More recently, Wired offered some deep-held concerns for consumers regarding a future dominated by Internet TV options:

It will be deeply fragmented. That could threaten the very companies that pioneered this space to begin with—and make it more difficult and more expensive to get everything you want to watch.

In light of Dish’s rollout of Sling TV this week, Neil Irwin of the New York Times summed up previous research on the topic of how an a la carte TV scene would play out, writing, “contrary to many peoples’ intuition, the unbundling of cable service could actually lead to slightly higher prices for fewer channels.”

Irwin pushes the issue further, diving into the idea that not only could unbundling provide worse value, but there’s a good chance it’d make the average customer even more miserable regarding pay TV than he is right now. And the cautionary tale he cites as an example of how this could come about is the one that travelers have been living through for the past two decades or so. After all, the airline industry has steadily unbundled the flight product, which was once a package including food, checked bags, and the privilege of actually sitting on the plane next to your travel companion. With today’s more a la carte model, the price of airfare may include nothing more than bare-bones transportation.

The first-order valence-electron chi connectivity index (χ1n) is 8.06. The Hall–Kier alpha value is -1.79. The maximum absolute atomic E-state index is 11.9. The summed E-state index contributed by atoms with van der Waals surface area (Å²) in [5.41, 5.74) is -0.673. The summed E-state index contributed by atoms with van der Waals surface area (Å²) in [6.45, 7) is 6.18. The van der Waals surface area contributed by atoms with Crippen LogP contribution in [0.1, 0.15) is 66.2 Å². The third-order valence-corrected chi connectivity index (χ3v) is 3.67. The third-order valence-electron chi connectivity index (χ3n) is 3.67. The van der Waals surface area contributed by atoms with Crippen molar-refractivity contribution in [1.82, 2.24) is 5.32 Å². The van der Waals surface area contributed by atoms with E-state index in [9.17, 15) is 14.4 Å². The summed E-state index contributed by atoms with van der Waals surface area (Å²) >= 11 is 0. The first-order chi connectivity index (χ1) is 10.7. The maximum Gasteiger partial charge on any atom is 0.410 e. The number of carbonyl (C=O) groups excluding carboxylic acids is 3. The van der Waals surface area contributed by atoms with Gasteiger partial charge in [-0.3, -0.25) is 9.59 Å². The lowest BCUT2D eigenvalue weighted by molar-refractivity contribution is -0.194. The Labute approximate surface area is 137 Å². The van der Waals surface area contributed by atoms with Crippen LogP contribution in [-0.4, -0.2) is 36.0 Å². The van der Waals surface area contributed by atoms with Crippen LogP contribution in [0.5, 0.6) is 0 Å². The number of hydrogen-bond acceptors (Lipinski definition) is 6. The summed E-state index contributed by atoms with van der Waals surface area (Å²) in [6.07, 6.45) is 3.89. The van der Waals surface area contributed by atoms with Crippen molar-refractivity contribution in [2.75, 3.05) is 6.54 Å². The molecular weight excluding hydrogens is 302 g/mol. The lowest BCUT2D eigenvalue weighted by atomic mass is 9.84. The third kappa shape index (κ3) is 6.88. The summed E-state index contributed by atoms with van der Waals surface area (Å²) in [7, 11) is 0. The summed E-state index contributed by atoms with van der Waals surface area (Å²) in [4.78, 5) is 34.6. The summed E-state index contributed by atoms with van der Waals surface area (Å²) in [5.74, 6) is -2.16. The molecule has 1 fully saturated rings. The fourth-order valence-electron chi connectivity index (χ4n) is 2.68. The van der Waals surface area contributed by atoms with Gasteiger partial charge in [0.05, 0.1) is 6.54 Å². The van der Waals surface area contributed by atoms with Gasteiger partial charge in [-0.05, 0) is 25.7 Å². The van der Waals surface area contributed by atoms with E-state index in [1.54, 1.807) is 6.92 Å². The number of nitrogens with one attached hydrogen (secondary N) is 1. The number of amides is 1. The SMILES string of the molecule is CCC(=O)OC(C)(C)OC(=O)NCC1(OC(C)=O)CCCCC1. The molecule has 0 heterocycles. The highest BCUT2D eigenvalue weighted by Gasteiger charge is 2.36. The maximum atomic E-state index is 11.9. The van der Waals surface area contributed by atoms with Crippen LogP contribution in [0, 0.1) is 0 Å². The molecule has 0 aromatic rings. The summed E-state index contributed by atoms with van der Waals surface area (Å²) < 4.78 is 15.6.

What’s more, the airlines that have embraced the a la carte, fee-laden way of doing business most just so happen to be the most hated carriers of all. And across the board in the industry, flight prices have gone up, not down, while the unbundling has been underway.

Is pay TV heading in this same direction? Irwin acknowledges that unbundling undeniably benefits certain kinds of consumers—travelers who don’t fly with bags or care about legroom, and TV viewers who watch only a few channels and no sports. Yet he writes that the effects of unbundling on the average TV customer will be similar to what we’ve seen with the airlines:

For many more people, the result will probably be little or no reduction in total fees, combined with the hassle of making constant decisions about what channels you really want and which you don’t.